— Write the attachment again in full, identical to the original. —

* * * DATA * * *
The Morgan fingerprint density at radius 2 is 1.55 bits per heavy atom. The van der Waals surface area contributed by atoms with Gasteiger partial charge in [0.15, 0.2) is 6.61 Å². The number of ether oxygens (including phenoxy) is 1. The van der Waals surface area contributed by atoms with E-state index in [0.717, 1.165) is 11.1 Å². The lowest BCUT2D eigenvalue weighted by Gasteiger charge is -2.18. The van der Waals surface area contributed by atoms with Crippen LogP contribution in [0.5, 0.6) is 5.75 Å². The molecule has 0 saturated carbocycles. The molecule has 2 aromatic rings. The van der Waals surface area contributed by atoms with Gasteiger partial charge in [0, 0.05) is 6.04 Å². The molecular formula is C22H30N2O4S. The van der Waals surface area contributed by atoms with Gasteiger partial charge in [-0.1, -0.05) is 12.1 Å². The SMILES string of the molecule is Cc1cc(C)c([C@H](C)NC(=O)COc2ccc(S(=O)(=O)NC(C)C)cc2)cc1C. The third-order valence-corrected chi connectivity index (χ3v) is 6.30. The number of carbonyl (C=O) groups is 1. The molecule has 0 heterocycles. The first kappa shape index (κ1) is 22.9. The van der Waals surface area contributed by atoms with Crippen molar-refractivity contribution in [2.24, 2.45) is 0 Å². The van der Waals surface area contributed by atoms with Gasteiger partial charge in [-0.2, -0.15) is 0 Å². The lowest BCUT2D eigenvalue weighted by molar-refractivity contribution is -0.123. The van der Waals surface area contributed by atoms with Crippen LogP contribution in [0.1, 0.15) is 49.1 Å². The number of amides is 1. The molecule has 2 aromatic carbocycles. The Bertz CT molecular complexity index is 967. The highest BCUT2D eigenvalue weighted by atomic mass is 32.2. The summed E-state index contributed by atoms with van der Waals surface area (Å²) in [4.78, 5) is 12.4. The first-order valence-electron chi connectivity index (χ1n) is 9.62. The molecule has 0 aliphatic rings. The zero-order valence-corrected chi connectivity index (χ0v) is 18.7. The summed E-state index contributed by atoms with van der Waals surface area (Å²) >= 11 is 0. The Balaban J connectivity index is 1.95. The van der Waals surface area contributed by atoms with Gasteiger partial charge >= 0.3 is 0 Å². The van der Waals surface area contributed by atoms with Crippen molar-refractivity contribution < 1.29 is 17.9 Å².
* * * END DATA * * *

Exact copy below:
The Morgan fingerprint density at radius 2 is 1.55 bits per heavy atom. The van der Waals surface area contributed by atoms with Gasteiger partial charge in [0.15, 0.2) is 6.61 Å². The number of ether oxygens (including phenoxy) is 1. The van der Waals surface area contributed by atoms with E-state index in [0.717, 1.165) is 11.1 Å². The lowest BCUT2D eigenvalue weighted by Gasteiger charge is -2.18. The van der Waals surface area contributed by atoms with Crippen LogP contribution in [0.5, 0.6) is 5.75 Å². The molecule has 0 saturated carbocycles. The molecule has 2 aromatic rings. The van der Waals surface area contributed by atoms with Gasteiger partial charge in [0, 0.05) is 6.04 Å². The molecular formula is C22H30N2O4S. The van der Waals surface area contributed by atoms with Gasteiger partial charge in [-0.1, -0.05) is 12.1 Å². The SMILES string of the molecule is Cc1cc(C)c([C@H](C)NC(=O)COc2ccc(S(=O)(=O)NC(C)C)cc2)cc1C. The third-order valence-corrected chi connectivity index (χ3v) is 6.30. The number of carbonyl (C=O) groups is 1. The molecule has 0 heterocycles. The first kappa shape index (κ1) is 22.9. The van der Waals surface area contributed by atoms with Crippen molar-refractivity contribution in [2.24, 2.45) is 0 Å². The van der Waals surface area contributed by atoms with Gasteiger partial charge in [-0.2, -0.15) is 0 Å². The lowest BCUT2D eigenvalue weighted by molar-refractivity contribution is -0.123. The van der Waals surface area contributed by atoms with Crippen LogP contribution in [0.1, 0.15) is 49.1 Å². The number of amides is 1. The molecule has 2 aromatic carbocycles. The Bertz CT molecular complexity index is 967. The highest BCUT2D eigenvalue weighted by atomic mass is 32.2. The summed E-state index contributed by atoms with van der Waals surface area (Å²) in [4.78, 5) is 12.4. The first-order valence-electron chi connectivity index (χ1n) is 9.62. The molecule has 0 aliphatic rings. The zero-order valence-corrected chi connectivity index (χ0v) is 18.7. The summed E-state index contributed by atoms with van der Waals surface area (Å²) >= 11 is 0. The Balaban J connectivity index is 1.95. The van der Waals surface area contributed by atoms with Gasteiger partial charge >= 0.3 is 0 Å². The van der Waals surface area contributed by atoms with Crippen molar-refractivity contribution < 1.29 is 17.9 Å².